The problem was that this did not please the voters, and the moment the outlines of the bill emerged in April 2009, they made their annoyance quite clear. There were peaceful though populous protests by the Tea Party, which emerged in opposition to the stimulus and other loose-money projects, and adopted this cause as its own. Democrats from purple and red states were raked over coals in angry town halls during the late summer recess. Obama's numbers started to drop, sliding from the very high sixties into the middle, and then the low, fifties, and, as he slipped further, pressure on Democrats in the House and the Senate increased.
Whenever it could, the public went out of its way to express its displeasure: voting for Republican governors in Virginia and New Jersey, states won by Obama, a "go slow" sign which was wholly ignored by the president's party, as it plunged ahead, pushing the bill through the Senate the day before Christmas, after the last two reluctant red-state dissenters had been showered with millions of dollars in favors. This wasn't what voters wanted to find under the tree, but Democrats still had their 60 votes in the Senate, or would have again in January when Martha Coakley won the special election in Massachusetts to fill the seat of Edward M. Kennedy, who had died in August. Massachusetts would never send a non-Democrat to fill "the Kennedy seat," as David Gergen had put it. But then Massachusetts did.
The gubernatorial elections in November 2009 had been taken as proxies for health care reform, but the December special election in Massachusetts was the third kick of the mule, and by far the most telling. Symbolically, it was held for the seat of the Father of Health Care, and one of the bill's most conspicuous backers. The governors of two big states couldn't do much to stop health care reform, but a single vote in the Senate was critical. Newly elected Senator Scott Brown had run as the "41st vote" against Obamacare. There were many reasons for people in Virginia and New Jersey to vote for (or against) their new governors. There was only one reason for people in Massachusetts to be voting for Brown.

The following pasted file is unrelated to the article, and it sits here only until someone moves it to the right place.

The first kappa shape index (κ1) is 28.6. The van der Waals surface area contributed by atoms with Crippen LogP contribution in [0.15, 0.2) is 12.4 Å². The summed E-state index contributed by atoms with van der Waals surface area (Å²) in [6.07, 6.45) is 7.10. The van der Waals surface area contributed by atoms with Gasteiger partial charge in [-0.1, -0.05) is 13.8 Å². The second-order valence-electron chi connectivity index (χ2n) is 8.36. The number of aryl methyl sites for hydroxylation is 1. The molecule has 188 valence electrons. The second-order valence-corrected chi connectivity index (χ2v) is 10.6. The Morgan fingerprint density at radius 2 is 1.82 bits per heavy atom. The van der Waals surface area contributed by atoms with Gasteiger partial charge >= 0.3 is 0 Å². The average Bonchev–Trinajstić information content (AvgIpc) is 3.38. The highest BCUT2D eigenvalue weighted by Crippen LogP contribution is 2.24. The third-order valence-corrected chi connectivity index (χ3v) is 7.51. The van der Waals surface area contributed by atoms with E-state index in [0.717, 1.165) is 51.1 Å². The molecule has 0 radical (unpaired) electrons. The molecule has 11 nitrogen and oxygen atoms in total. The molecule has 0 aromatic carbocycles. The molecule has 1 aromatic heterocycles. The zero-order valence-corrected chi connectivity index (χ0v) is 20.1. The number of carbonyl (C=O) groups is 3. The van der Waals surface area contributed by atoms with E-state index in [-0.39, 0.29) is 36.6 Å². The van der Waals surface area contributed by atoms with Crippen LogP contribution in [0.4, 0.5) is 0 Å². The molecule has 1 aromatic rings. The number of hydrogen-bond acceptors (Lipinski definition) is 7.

"Elections have consequences" is a prime rule in politics, but Democrats went out of their way to make sure that this one would be the exception, as their first move after the results in Massachusetts became evident was not to rework the bill to bring it in line with the will of the public, but to game the system to close off the need for a second vote in the Senate, the will of the public be damned.
Medicare, Social Security, and the Civil Rights Act all passed by huge and bipartisan margins, with public opinion strongly in favor. Health care reform passed by 7 votes in the House, losing the votes of 34 Democrats (and all the Republicans), with a strong tide of public opinion running against it. Had there been a Senator Coakley, Republicans would have groaned, but accepted the bill as having been passed by the regular order of business. As it was, they loathed it almost as much for the way it was passed as for what was in it, and never accepted its moral authority. A Gallup poll taken on March 30, 2010, found that 53 percent of Americans considered the way the bill passed an "abuse of power" by Democrats as against 40 percent who found it "appropriate," with 86 percent of Republicans and 58 percent of independents concurring in this negative judgment. Time has done nothing to soften these views.
Ultimately, acts of Congress gain their legitimacy in the way they win or reflect the will of the public, as expressed in the way they are passed. The Civil Rights Act, as Michael Barone reminds us, took place against a background of violence, but the careful and orderly way it was passed helped defuse opposition, and the much-feared resistance to it would never materialize. Full compliance, he notes, was not immediate, "[b]ut after Congress acted in such a deliberate fashion . . . white southerners largely acquiesced." No such deliberation was ever to be seen in the passage of the Affordable Care Act, and acquiescence eludes it, as does the conviction that it is legitimate. It isn't—and never will be.
Noemie Emery is a contributing editor to The Weekly Standard and a columnist for the Washington Examiner.
Copyright 2014 Weekly Standard LLC.